Thursday, November 10, 2011

You Can't Stop What's Coming


Woody Allen, Martin Scorsese, Leslie Caron, Francis Ford Coppola, Maggie Smith, Joanne Woodward, Robert De Niro, Dustin Hoffman, Jane Fonda, Glenda Jackson, Sophia Loren, Clint Eastwood, Burt Reynolds, Gene Hackman, Al Pacino.   Know what they all have in common?  They are all the names of actors and directors I grew up with as the big stars of the day and soon, sooner than you think, they're going to die.  Sorry for that, maybe I should have cushioned the blow more.

The cinematic stars, in front of and behind the camera, that I grew up with will soon be dead and not freakishly so, like John Belushi, in which the death is a shocking and tragic loss.  No, when they die, it won't be surprising.  No one will say "they were too young to die."  They will be in their seventies, eighties and nineties soon, very soon.  Some already are.  No one is very shocked when someone in their seventies, eighties or nineties dies.

In the last couple of years, I've already lost Peter Falk, Elizabeth Taylor, Paul Newman and a host of other actors that were the big stars of my youth.  The thing is, when a star dies, I often have little to say, not because I didn't care for them but because I didn't feel personally connected to them.  With Peter Falk, I did and it took me a few weeks to come up with a proper remembrance of him on this blog.  Charles "Bud" Tingwell and Edward Woodward felt the same way.  And I know others will feel more so.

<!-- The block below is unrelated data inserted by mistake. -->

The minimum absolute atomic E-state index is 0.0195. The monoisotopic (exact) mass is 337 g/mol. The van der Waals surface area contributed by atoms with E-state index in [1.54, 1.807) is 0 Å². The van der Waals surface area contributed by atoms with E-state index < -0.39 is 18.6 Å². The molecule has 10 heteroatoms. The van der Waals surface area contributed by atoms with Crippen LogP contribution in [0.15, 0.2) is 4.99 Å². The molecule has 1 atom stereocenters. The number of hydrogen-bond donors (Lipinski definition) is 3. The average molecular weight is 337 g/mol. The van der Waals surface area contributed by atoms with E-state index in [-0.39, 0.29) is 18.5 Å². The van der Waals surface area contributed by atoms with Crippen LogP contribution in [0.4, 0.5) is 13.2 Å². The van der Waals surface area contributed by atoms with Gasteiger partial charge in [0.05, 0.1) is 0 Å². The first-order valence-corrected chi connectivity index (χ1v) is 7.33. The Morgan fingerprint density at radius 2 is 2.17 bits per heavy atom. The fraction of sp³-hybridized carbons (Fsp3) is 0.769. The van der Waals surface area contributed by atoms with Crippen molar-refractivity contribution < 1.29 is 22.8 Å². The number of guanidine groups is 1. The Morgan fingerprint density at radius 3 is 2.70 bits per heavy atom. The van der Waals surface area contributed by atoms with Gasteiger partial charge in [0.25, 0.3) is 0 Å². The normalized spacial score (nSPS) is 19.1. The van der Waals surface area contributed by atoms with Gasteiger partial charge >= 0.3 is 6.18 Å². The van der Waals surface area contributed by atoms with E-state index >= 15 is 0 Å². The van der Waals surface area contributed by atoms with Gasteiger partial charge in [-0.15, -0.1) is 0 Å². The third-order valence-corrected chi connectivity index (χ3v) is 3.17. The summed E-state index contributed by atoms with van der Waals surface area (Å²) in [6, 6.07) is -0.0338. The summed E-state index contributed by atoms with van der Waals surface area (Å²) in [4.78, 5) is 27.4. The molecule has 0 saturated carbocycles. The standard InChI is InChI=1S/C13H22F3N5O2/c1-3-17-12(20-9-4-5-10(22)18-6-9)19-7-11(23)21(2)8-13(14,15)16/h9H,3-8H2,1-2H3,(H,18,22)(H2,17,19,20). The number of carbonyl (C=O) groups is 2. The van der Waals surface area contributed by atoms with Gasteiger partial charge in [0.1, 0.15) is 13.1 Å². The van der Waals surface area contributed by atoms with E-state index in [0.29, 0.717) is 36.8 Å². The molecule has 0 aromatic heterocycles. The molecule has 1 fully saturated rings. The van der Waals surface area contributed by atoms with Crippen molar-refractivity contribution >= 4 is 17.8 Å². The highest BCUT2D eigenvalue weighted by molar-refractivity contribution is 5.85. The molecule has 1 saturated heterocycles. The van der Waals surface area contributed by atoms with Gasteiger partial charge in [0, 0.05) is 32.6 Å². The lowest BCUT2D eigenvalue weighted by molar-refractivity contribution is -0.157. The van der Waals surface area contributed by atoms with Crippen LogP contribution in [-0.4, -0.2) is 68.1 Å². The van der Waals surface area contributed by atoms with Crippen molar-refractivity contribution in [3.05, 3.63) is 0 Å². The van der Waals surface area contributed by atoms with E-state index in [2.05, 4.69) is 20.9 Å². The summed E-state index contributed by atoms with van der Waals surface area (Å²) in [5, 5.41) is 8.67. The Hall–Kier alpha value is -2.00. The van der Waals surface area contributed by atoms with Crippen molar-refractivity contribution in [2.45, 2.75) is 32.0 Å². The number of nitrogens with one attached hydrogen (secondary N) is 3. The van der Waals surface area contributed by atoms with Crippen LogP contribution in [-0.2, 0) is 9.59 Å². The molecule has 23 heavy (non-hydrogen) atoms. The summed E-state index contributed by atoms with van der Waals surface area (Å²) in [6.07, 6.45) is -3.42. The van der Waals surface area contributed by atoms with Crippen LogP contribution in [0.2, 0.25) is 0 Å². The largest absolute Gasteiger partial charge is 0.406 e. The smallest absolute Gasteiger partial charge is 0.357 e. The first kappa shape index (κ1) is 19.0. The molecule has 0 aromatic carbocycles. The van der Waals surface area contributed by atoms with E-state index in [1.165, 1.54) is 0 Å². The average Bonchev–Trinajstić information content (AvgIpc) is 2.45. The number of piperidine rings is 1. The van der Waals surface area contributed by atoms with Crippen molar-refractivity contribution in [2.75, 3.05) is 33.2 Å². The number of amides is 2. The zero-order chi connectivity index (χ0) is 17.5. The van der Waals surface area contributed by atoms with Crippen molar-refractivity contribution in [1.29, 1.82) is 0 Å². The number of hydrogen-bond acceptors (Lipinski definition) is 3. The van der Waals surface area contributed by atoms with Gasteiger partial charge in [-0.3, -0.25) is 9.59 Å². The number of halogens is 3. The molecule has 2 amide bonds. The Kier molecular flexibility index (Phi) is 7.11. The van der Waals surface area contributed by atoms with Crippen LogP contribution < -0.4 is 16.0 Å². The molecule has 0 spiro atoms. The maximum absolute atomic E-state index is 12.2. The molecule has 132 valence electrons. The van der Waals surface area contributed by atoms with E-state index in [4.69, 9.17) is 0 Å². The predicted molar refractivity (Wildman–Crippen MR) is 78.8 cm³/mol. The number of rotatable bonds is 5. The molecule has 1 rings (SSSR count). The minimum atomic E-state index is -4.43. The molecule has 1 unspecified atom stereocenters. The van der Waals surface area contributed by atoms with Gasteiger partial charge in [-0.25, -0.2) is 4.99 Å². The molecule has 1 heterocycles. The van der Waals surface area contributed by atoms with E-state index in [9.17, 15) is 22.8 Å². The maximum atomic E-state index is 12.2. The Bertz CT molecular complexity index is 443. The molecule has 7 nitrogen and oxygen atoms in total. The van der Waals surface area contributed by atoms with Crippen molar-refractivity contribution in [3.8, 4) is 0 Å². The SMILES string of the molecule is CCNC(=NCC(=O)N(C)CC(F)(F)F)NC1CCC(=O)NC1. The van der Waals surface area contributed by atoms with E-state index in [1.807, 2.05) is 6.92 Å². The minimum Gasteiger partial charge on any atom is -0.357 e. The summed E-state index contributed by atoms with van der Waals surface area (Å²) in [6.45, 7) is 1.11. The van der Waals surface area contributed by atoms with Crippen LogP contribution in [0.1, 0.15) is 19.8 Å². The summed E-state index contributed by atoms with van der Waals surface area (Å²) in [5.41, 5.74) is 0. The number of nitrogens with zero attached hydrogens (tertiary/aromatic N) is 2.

Woody Allen, for instance.  If you don't like him, now's not the time to tell me because I'm here to simply say he means a lot to me.   So I'm not looking for a debate on merits or whether you agree on this movie or that, I'm saying his films, particularly ones like Manhattan, Stardust Memories, Hannah and Her Sisters, Broadway Danny Rose and Crimes and Misdemeanors are very powerful emotional experiences for me and when he goes it won't be the same as any other.  It will be a seismic shock to my sensibilities.

Robert De Niro will feel the same.  He's not quite seventy yet so I feel secure that he will be around a while longer but still, when he goes, a generous piece of my acting soul will go with him.

And I bring all of this up because I think, "Maybe I should start writing obituaries now, so I'm prepared when they go."  Or maybe that's a dumb idea.  Maybe I should just let it happen as it happens.

But, mainly, I think I bring it up because I realize I'm getting older.  Aren't we all?